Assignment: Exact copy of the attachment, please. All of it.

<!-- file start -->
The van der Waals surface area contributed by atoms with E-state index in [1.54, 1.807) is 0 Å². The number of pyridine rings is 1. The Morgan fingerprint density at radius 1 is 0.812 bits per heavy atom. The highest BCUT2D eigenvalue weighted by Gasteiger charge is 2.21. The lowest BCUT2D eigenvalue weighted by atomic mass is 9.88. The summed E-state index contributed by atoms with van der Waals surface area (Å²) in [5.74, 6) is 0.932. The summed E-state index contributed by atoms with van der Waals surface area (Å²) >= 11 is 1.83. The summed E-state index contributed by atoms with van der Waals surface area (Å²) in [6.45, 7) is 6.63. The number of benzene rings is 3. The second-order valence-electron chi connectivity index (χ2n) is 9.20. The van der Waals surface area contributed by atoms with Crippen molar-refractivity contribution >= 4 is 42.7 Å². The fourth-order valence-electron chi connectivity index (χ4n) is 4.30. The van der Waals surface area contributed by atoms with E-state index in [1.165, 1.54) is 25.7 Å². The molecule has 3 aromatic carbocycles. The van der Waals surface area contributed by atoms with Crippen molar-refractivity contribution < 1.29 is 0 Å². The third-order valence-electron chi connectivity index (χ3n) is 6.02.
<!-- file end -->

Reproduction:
The van der Waals surface area contributed by atoms with E-state index in [1.54, 1.807) is 0 Å². The number of pyridine rings is 1. The Morgan fingerprint density at radius 1 is 0.812 bits per heavy atom. The highest BCUT2D eigenvalue weighted by Gasteiger charge is 2.21. The lowest BCUT2D eigenvalue weighted by atomic mass is 9.88. The summed E-state index contributed by atoms with van der Waals surface area (Å²) in [5.74, 6) is 0.932. The summed E-state index contributed by atoms with van der Waals surface area (Å²) >= 11 is 1.83. The summed E-state index contributed by atoms with van der Waals surface area (Å²) in [6.45, 7) is 6.63. The number of benzene rings is 3. The second-order valence-electron chi connectivity index (χ2n) is 9.20. The van der Waals surface area contributed by atoms with Crippen molar-refractivity contribution >= 4 is 42.7 Å². The fourth-order valence-electron chi connectivity index (χ4n) is 4.30. The van der Waals surface area contributed by atoms with E-state index in [1.165, 1.54) is 25.7 Å². The molecule has 3 aromatic carbocycles. The van der Waals surface area contributed by atoms with Crippen molar-refractivity contribution < 1.29 is 0 Å². The third-order valence-electron chi connectivity index (χ3n) is 6.02.